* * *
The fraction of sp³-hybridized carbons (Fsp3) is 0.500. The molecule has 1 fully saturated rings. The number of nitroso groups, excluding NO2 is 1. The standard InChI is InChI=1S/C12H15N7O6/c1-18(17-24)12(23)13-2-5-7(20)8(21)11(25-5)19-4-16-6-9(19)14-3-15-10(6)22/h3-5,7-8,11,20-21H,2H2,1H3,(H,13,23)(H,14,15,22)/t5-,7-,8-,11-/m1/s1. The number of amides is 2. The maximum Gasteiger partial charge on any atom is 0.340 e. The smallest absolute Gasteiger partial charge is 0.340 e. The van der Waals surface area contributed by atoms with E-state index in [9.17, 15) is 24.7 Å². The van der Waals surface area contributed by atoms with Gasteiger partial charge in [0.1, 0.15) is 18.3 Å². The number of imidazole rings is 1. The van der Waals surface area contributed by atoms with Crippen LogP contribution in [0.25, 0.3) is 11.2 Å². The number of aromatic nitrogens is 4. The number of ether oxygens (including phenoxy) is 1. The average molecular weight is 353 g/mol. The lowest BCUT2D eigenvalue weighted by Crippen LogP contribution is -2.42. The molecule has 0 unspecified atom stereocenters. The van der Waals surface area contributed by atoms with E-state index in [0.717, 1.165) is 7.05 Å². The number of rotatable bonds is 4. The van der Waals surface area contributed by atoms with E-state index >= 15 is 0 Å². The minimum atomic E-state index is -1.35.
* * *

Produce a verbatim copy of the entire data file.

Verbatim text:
The fraction of sp³-hybridized carbons (Fsp3) is 0.500. The molecule has 1 fully saturated rings. The number of nitroso groups, excluding NO2 is 1. The standard InChI is InChI=1S/C12H15N7O6/c1-18(17-24)12(23)13-2-5-7(20)8(21)11(25-5)19-4-16-6-9(19)14-3-15-10(6)22/h3-5,7-8,11,20-21H,2H2,1H3,(H,13,23)(H,14,15,22)/t5-,7-,8-,11-/m1/s1. The number of amides is 2. The maximum Gasteiger partial charge on any atom is 0.340 e. The smallest absolute Gasteiger partial charge is 0.340 e. The van der Waals surface area contributed by atoms with E-state index in [9.17, 15) is 24.7 Å². The van der Waals surface area contributed by atoms with Gasteiger partial charge in [0.1, 0.15) is 18.3 Å². The number of imidazole rings is 1. The van der Waals surface area contributed by atoms with Crippen LogP contribution in [0.25, 0.3) is 11.2 Å². The number of aromatic nitrogens is 4. The number of ether oxygens (including phenoxy) is 1. The average molecular weight is 353 g/mol. The lowest BCUT2D eigenvalue weighted by Crippen LogP contribution is -2.42. The molecule has 0 unspecified atom stereocenters. The van der Waals surface area contributed by atoms with E-state index in [0.717, 1.165) is 7.05 Å². The number of rotatable bonds is 4. The van der Waals surface area contributed by atoms with E-state index >= 15 is 0 Å². The minimum atomic E-state index is -1.35.